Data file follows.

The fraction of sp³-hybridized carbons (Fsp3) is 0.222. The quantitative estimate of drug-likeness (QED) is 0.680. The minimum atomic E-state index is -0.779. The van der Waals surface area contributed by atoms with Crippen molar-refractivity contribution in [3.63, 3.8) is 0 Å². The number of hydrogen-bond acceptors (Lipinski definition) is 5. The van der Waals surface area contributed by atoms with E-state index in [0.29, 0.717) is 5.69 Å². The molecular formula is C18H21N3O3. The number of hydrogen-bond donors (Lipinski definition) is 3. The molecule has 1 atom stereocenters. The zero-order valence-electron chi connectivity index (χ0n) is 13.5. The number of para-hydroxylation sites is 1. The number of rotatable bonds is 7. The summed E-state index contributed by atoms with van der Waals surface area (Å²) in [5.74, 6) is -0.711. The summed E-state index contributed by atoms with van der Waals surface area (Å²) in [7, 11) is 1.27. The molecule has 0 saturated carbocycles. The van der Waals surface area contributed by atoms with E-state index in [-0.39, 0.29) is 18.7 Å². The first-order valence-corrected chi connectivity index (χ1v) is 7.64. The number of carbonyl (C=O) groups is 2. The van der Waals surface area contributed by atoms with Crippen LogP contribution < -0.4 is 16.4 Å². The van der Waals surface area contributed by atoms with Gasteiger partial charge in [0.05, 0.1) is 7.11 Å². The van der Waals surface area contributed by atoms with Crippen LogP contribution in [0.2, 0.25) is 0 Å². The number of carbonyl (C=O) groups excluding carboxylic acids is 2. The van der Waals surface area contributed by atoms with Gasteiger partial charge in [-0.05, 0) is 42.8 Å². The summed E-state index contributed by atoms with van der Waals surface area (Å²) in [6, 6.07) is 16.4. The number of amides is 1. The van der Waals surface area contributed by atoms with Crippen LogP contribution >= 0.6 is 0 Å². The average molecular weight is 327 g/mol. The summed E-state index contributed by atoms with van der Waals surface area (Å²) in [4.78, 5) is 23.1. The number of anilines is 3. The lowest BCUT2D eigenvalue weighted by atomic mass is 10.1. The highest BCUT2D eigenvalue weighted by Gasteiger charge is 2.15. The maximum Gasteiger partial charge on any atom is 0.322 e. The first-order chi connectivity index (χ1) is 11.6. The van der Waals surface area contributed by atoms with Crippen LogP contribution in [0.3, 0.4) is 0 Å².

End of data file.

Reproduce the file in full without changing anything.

The fraction of sp³-hybridized carbons (Fsp3) is 0.222. The quantitative estimate of drug-likeness (QED) is 0.680. The minimum atomic E-state index is -0.779. The van der Waals surface area contributed by atoms with Crippen molar-refractivity contribution in [3.63, 3.8) is 0 Å². The number of hydrogen-bond acceptors (Lipinski definition) is 5. The van der Waals surface area contributed by atoms with E-state index in [0.29, 0.717) is 5.69 Å². The molecular formula is C18H21N3O3. The number of hydrogen-bond donors (Lipinski definition) is 3. The molecule has 1 atom stereocenters. The zero-order valence-electron chi connectivity index (χ0n) is 13.5. The number of para-hydroxylation sites is 1. The number of rotatable bonds is 7. The summed E-state index contributed by atoms with van der Waals surface area (Å²) in [5.74, 6) is -0.711. The summed E-state index contributed by atoms with van der Waals surface area (Å²) in [7, 11) is 1.27. The molecule has 0 saturated carbocycles. The van der Waals surface area contributed by atoms with E-state index in [-0.39, 0.29) is 18.7 Å². The first-order valence-corrected chi connectivity index (χ1v) is 7.64. The number of carbonyl (C=O) groups is 2. The van der Waals surface area contributed by atoms with Crippen LogP contribution < -0.4 is 16.4 Å². The van der Waals surface area contributed by atoms with Gasteiger partial charge in [0.05, 0.1) is 7.11 Å². The van der Waals surface area contributed by atoms with Crippen LogP contribution in [0.2, 0.25) is 0 Å². The number of carbonyl (C=O) groups excluding carboxylic acids is 2. The van der Waals surface area contributed by atoms with Gasteiger partial charge in [-0.05, 0) is 42.8 Å². The summed E-state index contributed by atoms with van der Waals surface area (Å²) in [6, 6.07) is 16.4. The number of amides is 1. The van der Waals surface area contributed by atoms with Crippen LogP contribution >= 0.6 is 0 Å². The average molecular weight is 327 g/mol. The summed E-state index contributed by atoms with van der Waals surface area (Å²) in [4.78, 5) is 23.1. The number of anilines is 3. The lowest BCUT2D eigenvalue weighted by atomic mass is 10.1. The highest BCUT2D eigenvalue weighted by Gasteiger charge is 2.15. The maximum Gasteiger partial charge on any atom is 0.322 e. The first-order chi connectivity index (χ1) is 11.6. The van der Waals surface area contributed by atoms with Crippen LogP contribution in [0.3, 0.4) is 0 Å².